Friday, March 8, 2013

Devourment - Conceived in Sewage

Devourment has become one of the biggest brutal death bands right now. Although the majority of their fan base is within the underground brutal death community, there are some that are considering them to be up there with Hate Eternal, Nile, and Aborted. I don’t agree with the latter statement, but it’s no myth that Devourment is at the top of their game. The band’s third album, Unleash the Carnivore, is one of my personal favorite brutal death records ever, and is credited worldwide as being one of the best albums in the history of underground slamming brutality. Now, the Texas quartet is back with their fourth and highly-anticipated release, Conceived in Sewage. It should be noted that 2013 is supposed to be a pretty big year for the brutal death and death grind genres. It’s already seen the fantastic releases of several brutal death and death grind bands including Defeated Sanity, Guttural Secrete, Suffocation, and Wormed. But one of the better ones of this year was released by none other than Devourment.

Despite the mind-blowing power and slamming brutality that Unleash the Carnivore "unleashed" unto the listener, it had some minor flaws that needed some working. The biggest thing that bothered people was the vocals. The vocals on Unleash the Carnivore are good, but there were two things about them that caused problems. The first was that they were only super deep inhales. This made the vocals become monotonous after the fourth song or so. The second was that they weren't loud and powerful enough. Because of this, the extreme volume of the drums and guitars buried the vocals too much.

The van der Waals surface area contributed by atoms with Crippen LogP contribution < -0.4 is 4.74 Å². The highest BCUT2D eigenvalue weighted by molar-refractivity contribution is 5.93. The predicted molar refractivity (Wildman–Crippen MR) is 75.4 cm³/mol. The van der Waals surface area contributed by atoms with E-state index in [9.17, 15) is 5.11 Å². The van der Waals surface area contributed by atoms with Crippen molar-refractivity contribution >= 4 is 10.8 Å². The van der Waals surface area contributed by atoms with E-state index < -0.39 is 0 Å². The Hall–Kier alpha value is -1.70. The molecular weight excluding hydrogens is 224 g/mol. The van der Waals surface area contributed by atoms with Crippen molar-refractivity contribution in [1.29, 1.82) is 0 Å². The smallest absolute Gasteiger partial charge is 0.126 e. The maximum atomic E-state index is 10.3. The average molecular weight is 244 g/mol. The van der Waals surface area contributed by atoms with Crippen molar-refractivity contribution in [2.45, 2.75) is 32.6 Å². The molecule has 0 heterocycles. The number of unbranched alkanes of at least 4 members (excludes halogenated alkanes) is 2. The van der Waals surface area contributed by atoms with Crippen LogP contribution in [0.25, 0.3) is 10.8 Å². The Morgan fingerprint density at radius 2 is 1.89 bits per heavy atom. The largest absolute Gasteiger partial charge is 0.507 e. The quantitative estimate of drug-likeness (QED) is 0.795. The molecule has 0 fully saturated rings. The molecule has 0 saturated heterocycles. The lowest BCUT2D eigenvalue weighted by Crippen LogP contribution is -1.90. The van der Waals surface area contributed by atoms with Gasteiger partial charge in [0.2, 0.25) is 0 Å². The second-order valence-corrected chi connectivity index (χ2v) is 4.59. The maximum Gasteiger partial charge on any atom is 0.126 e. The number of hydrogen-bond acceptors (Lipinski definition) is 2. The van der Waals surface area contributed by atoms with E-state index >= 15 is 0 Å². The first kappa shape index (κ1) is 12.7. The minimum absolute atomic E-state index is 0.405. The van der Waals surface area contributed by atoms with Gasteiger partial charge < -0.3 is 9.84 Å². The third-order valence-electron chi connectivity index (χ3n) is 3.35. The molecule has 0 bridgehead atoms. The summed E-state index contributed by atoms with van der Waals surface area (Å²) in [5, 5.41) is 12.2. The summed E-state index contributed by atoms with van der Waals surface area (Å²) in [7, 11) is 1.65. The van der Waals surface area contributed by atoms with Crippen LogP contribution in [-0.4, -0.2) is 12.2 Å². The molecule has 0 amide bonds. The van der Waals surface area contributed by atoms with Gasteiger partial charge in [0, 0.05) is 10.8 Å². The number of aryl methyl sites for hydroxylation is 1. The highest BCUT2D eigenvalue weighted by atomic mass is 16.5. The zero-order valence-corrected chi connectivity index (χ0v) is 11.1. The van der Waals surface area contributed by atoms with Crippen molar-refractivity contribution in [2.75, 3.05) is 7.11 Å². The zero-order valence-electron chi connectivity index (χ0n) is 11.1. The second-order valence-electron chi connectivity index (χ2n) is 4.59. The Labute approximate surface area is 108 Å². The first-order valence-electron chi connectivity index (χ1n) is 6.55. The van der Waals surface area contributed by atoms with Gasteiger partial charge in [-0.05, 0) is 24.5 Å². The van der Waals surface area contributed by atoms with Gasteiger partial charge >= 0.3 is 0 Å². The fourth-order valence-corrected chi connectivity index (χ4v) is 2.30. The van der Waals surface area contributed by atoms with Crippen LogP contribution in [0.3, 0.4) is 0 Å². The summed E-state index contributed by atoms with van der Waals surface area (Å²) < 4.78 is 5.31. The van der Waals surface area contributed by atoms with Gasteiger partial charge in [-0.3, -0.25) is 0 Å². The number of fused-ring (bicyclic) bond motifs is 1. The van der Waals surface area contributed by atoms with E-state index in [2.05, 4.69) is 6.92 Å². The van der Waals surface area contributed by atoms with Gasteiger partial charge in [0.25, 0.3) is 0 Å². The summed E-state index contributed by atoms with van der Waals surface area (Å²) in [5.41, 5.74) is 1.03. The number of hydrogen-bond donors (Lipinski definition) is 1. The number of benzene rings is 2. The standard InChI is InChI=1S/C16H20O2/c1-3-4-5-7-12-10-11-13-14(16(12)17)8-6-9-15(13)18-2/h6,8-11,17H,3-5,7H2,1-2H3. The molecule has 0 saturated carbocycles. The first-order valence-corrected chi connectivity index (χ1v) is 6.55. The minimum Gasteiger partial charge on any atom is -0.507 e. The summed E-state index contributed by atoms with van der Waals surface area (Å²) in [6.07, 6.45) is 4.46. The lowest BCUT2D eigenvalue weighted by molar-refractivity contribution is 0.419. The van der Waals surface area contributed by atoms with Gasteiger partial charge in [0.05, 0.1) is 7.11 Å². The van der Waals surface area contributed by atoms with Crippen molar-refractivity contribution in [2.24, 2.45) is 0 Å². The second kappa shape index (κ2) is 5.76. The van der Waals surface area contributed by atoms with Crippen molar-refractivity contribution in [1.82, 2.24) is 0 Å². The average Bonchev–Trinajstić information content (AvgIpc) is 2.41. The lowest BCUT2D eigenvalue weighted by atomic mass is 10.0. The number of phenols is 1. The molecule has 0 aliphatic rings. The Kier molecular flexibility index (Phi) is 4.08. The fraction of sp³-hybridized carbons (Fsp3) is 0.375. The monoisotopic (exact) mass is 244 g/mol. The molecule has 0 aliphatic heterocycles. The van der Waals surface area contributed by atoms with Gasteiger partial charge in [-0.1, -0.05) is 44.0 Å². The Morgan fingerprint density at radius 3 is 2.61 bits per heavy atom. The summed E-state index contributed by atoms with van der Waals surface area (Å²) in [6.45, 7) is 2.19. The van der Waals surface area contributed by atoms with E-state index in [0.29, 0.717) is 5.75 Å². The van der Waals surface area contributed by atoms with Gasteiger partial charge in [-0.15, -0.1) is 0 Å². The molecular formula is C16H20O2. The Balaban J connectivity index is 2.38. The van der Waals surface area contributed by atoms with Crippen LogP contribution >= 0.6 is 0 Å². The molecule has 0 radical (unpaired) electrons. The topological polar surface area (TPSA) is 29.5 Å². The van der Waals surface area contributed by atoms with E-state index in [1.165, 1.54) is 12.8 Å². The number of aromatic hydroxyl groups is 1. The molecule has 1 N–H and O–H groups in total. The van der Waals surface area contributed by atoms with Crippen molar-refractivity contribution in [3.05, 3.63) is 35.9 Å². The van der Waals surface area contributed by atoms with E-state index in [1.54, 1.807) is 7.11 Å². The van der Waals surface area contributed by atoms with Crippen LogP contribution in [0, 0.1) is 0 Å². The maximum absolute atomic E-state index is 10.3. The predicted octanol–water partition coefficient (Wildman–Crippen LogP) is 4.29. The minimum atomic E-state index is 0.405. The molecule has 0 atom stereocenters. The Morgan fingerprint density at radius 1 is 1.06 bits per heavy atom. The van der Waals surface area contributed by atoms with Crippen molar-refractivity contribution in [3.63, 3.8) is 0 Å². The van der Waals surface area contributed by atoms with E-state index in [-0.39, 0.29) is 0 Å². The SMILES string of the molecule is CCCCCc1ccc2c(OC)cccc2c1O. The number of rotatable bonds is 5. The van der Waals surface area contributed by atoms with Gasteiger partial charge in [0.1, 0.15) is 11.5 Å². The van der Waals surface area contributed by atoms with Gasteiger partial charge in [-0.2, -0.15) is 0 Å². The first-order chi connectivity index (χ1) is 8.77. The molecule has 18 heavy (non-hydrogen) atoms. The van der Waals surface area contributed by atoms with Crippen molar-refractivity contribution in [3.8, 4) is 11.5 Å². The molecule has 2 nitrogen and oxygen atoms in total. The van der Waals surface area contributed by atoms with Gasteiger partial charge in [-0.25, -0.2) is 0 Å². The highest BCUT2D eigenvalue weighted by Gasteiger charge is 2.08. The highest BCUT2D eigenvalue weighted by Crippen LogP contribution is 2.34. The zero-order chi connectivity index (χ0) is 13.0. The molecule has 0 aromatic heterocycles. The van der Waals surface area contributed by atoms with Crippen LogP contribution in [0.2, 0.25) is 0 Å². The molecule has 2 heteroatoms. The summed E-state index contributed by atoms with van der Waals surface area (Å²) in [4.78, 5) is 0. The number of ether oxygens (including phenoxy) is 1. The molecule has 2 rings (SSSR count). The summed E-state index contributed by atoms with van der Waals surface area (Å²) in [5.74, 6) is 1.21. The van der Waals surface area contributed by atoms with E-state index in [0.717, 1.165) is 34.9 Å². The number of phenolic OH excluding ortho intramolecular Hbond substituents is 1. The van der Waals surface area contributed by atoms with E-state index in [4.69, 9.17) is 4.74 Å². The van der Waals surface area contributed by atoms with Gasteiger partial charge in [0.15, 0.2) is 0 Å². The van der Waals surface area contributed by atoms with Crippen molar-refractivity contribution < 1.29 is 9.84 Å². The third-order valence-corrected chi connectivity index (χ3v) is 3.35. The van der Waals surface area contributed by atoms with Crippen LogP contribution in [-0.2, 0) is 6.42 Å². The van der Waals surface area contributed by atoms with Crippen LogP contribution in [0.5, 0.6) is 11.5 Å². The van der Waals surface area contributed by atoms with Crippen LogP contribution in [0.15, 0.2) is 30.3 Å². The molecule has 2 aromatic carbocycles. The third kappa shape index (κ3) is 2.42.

Devourment completely fixes this issue on Conceived in Sewage. Not only do you get those memorable duper deep guttural inhales, you also hear different inhale variations, mid-range exhales, pig squeals, and some of the most spine-chilling guttural exhale growls you'll ever hear. To get a good listen to the exhales, Legalize Homicide, Parasitic Eruption, Today we Die, Tomorrow we Kill, and Conceived in Sewage are both great song examples for them. But really, you get to hear the exhaled growls a little bit on every song. On top of that, the vocals (even the deep inhales) never get covered up by the rest of the band which was my main issue with all of the previous Devourment records.

The rest of the band is much, much tighter and appear to be more confident and more organized. Even though the overall organization and structure of Devourment’s music has been improving with each release, there’s always been a little too much sloppiness present. Something must’ve cracked in this band between 2009 and 2012 because this is a substantial climb in organization. The different guitar sections seem to be less random, the tempo changes blend together much better, and the drums don’t take half a second to catch up to the new tempo right after a drastic shift in the music. That’s probably another huge improvement Devourment has made, the drums.